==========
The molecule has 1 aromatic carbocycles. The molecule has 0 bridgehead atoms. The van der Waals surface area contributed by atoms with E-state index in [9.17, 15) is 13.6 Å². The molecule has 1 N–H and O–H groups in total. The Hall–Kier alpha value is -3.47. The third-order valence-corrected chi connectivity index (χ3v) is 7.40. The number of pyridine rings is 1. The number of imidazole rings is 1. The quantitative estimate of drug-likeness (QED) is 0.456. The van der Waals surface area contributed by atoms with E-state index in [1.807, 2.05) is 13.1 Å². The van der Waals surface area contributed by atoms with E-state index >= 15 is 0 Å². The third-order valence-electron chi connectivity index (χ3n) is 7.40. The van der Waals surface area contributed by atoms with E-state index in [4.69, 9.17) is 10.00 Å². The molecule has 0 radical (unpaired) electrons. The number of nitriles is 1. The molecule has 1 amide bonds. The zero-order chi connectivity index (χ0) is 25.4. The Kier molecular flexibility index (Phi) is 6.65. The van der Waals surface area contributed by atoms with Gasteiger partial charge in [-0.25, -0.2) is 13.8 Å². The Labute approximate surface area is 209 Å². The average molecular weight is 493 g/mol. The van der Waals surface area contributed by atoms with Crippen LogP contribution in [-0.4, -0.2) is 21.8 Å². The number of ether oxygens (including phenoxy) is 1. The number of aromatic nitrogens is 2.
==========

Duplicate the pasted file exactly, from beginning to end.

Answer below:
The molecule has 1 aromatic carbocycles. The molecule has 0 bridgehead atoms. The van der Waals surface area contributed by atoms with E-state index in [9.17, 15) is 13.6 Å². The molecule has 1 N–H and O–H groups in total. The Hall–Kier alpha value is -3.47. The third-order valence-corrected chi connectivity index (χ3v) is 7.40. The number of pyridine rings is 1. The number of imidazole rings is 1. The quantitative estimate of drug-likeness (QED) is 0.456. The van der Waals surface area contributed by atoms with E-state index in [1.807, 2.05) is 13.1 Å². The van der Waals surface area contributed by atoms with E-state index >= 15 is 0 Å². The third-order valence-electron chi connectivity index (χ3n) is 7.40. The van der Waals surface area contributed by atoms with E-state index in [4.69, 9.17) is 10.00 Å². The molecule has 0 radical (unpaired) electrons. The number of nitriles is 1. The molecule has 1 amide bonds. The zero-order chi connectivity index (χ0) is 25.4. The Kier molecular flexibility index (Phi) is 6.65. The van der Waals surface area contributed by atoms with Gasteiger partial charge in [-0.25, -0.2) is 13.8 Å². The Labute approximate surface area is 209 Å². The average molecular weight is 493 g/mol. The van der Waals surface area contributed by atoms with Crippen LogP contribution in [-0.4, -0.2) is 21.8 Å². The number of ether oxygens (including phenoxy) is 1. The number of aromatic nitrogens is 2.